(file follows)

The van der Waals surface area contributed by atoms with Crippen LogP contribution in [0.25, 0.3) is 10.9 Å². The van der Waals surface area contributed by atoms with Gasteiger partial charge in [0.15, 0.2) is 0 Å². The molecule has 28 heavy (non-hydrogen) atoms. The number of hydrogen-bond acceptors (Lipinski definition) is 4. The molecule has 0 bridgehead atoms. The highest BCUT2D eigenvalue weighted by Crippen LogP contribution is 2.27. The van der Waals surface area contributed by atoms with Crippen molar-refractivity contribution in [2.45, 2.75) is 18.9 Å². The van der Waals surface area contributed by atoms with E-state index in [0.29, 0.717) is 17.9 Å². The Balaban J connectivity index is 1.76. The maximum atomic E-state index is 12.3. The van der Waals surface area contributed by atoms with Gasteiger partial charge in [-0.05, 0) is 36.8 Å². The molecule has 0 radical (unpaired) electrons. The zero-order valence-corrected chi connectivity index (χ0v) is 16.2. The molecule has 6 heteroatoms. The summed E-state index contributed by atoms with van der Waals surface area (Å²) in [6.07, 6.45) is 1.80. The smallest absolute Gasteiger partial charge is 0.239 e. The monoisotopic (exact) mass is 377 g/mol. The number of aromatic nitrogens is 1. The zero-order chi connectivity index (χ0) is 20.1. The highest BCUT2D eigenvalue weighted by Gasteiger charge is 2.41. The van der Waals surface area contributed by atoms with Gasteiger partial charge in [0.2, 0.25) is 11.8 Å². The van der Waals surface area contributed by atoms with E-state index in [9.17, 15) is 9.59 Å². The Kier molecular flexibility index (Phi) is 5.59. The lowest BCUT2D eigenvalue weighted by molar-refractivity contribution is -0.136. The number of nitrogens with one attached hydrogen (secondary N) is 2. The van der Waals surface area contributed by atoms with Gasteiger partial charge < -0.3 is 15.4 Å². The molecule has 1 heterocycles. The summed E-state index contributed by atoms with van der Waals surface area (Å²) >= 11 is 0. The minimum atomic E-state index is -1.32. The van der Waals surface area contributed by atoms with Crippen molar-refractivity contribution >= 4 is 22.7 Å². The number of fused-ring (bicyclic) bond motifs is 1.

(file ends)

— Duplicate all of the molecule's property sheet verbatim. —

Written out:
The van der Waals surface area contributed by atoms with Crippen LogP contribution in [0.25, 0.3) is 10.9 Å². The van der Waals surface area contributed by atoms with Gasteiger partial charge in [0.15, 0.2) is 0 Å². The molecule has 28 heavy (non-hydrogen) atoms. The number of hydrogen-bond acceptors (Lipinski definition) is 4. The molecule has 0 bridgehead atoms. The highest BCUT2D eigenvalue weighted by Crippen LogP contribution is 2.27. The van der Waals surface area contributed by atoms with Crippen molar-refractivity contribution in [2.45, 2.75) is 18.9 Å². The van der Waals surface area contributed by atoms with E-state index in [0.29, 0.717) is 17.9 Å². The Balaban J connectivity index is 1.76. The maximum atomic E-state index is 12.3. The van der Waals surface area contributed by atoms with Gasteiger partial charge in [-0.05, 0) is 36.8 Å². The molecule has 0 radical (unpaired) electrons. The zero-order valence-corrected chi connectivity index (χ0v) is 16.2. The molecule has 6 heteroatoms. The summed E-state index contributed by atoms with van der Waals surface area (Å²) in [6.07, 6.45) is 1.80. The smallest absolute Gasteiger partial charge is 0.239 e. The monoisotopic (exact) mass is 377 g/mol. The number of aromatic nitrogens is 1. The zero-order chi connectivity index (χ0) is 20.1. The highest BCUT2D eigenvalue weighted by Gasteiger charge is 2.41. The van der Waals surface area contributed by atoms with Gasteiger partial charge in [0.2, 0.25) is 11.8 Å². The van der Waals surface area contributed by atoms with E-state index in [9.17, 15) is 9.59 Å². The Kier molecular flexibility index (Phi) is 5.59. The lowest BCUT2D eigenvalue weighted by molar-refractivity contribution is -0.136. The number of nitrogens with one attached hydrogen (secondary N) is 2. The van der Waals surface area contributed by atoms with Gasteiger partial charge < -0.3 is 15.4 Å². The molecule has 1 heterocycles. The summed E-state index contributed by atoms with van der Waals surface area (Å²) >= 11 is 0. The minimum atomic E-state index is -1.32. The van der Waals surface area contributed by atoms with Crippen molar-refractivity contribution >= 4 is 22.7 Å². The number of fused-ring (bicyclic) bond motifs is 1.